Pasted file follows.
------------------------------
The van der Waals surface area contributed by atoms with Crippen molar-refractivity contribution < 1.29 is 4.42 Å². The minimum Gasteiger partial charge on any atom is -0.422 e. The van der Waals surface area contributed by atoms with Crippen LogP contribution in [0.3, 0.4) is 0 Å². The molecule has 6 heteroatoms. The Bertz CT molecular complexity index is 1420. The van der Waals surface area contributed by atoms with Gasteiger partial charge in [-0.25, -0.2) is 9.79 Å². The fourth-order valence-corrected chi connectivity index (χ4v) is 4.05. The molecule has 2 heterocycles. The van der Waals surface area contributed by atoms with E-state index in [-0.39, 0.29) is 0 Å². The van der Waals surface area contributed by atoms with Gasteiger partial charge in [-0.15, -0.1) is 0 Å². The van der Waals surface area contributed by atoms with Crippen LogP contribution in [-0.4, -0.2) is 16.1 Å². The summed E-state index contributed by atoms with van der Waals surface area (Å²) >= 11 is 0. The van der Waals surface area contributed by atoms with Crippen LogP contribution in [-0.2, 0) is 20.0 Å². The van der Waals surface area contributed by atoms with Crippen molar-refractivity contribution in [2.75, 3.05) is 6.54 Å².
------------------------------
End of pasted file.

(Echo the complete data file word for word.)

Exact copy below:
The van der Waals surface area contributed by atoms with Crippen molar-refractivity contribution < 1.29 is 4.42 Å². The minimum Gasteiger partial charge on any atom is -0.422 e. The van der Waals surface area contributed by atoms with Crippen LogP contribution in [0.3, 0.4) is 0 Å². The molecule has 6 heteroatoms. The Bertz CT molecular complexity index is 1420. The van der Waals surface area contributed by atoms with Gasteiger partial charge in [-0.25, -0.2) is 9.79 Å². The fourth-order valence-corrected chi connectivity index (χ4v) is 4.05. The molecule has 2 heterocycles. The van der Waals surface area contributed by atoms with E-state index in [-0.39, 0.29) is 0 Å². The van der Waals surface area contributed by atoms with Gasteiger partial charge in [-0.15, -0.1) is 0 Å². The van der Waals surface area contributed by atoms with Crippen LogP contribution in [-0.4, -0.2) is 16.1 Å². The summed E-state index contributed by atoms with van der Waals surface area (Å²) >= 11 is 0. The van der Waals surface area contributed by atoms with Crippen LogP contribution in [-0.2, 0) is 20.0 Å². The van der Waals surface area contributed by atoms with Crippen molar-refractivity contribution in [2.75, 3.05) is 6.54 Å².